St. James the Less Church in Columbus, Ohio, has been celebrating the 75th anniversary of its founding by the Missionaries of the Precious Blood. The celebration concluded on March 11. Following are excerpts from a homily delivered by its pastor, Fr. Antonio Baus, C.PP.S., at the closing celebration.
By Fr. Antonio Baus, C.PP.S.
Among the celebrations of our 75th anniversary during 2022 were the parish picnic last July and the St. Gaspar International Food Festival in October. Now we are at our last celebration that highlights our St. James School.
Our parish and school were founded in 1947 to serve approximately 400 families. The first pastor was Fr. John Byrne, C.PP.S.
Fr. Byrne, entrusted with finding a suitable parish site, purchased 12 acres of land and a large 107-year-old farmhouse from the Rhyan family for $18,000. On April 6, 1947, the first Mass was held in the farmhouse.
The groundbreaking ceremony was held May 23, 1948, and construction of the church and school began two weeks later. Construction of the school was completed in the spring of 1949.
The cafeteria was one of the first rooms to become operational. In the area now used as the library, the cafeteria staff served food made entirely from scratch.
Parishioners attended their first Mass in the new church on October 30, 1949. During this Mass, the church and school were dedicated.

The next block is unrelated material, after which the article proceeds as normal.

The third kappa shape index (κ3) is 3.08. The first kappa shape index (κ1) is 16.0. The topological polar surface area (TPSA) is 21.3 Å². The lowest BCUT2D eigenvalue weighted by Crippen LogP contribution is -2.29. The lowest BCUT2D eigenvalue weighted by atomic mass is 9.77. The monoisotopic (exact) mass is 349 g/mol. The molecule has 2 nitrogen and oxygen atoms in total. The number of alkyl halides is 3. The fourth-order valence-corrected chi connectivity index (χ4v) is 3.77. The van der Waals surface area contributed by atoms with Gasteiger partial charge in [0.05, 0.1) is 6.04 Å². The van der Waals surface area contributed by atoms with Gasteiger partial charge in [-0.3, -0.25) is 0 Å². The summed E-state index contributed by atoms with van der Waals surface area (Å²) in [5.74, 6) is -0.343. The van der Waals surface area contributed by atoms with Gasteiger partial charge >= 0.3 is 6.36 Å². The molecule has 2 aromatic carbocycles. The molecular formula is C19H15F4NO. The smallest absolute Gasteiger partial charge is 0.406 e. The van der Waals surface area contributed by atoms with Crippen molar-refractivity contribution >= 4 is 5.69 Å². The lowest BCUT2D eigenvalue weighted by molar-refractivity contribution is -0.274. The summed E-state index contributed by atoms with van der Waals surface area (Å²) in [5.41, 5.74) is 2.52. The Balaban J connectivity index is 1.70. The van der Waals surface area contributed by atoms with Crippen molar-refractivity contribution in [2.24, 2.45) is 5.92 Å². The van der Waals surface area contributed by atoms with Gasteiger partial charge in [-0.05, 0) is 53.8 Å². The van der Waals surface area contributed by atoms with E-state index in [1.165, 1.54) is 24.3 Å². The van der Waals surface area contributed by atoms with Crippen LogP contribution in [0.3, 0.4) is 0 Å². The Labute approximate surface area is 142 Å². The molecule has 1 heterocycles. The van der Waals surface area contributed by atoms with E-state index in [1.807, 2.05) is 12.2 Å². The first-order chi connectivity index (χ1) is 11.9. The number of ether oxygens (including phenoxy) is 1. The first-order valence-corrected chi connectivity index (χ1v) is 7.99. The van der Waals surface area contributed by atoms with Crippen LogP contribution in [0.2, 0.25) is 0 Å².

Saint James the Less School opened for classes on September 8, 1949, with 216 students. The teachers were Dominican Sisters from St. Mary of the Springs. With additions over the years, the school provided education for some 1.000 students, distributing them in two shifts during the day.
Allow me now to run the clock fast forward. With changing times and drifting population, plus many other schools now in the area, today we have an enrollment close to 500 students in grades K–8. Our school has enriched its diversity, with around 70 percent of its student body being of Hispanic descent.
I would like to make a connection with today’s Gospel (on the Third Sunday of Lent). We witnessed Jesus going into a somewhat forbidden area for the Jews, a Samaritan town. Jews did not relate with Samaritans and that is why the disciples and other people are taken by surprise by Jesus’ proximity to the Samaritan woman.
Jesus is going to the margins of society by allowing himself to have an open dialogue with the Samaritan woman at the well. It was precisely through that dialogue that both Jesus and the woman were able see each other in a different way, allowing them to be open to the challenge of breaking prejudices and misconceptions.
Our school and parish today thrives with many new families that are coming with many dreams and expectations, some of them coming from difficult and challenging backgrounds, such being first- or second-generation immigrants, with all that entails, but also with the hope of giving their children a Catholic education.
It is our expectation too that this Catholic education will make the difference in the lives of our students and the families that are supporting them. As Jesus was open to have a dialogue with the Samaritan woman, so we are invited to be open and welcoming to dialogue with those who are different from us. Our jubilee anniversary motto was “diversity equals our strength.” This is our dream, our expectation, our goal.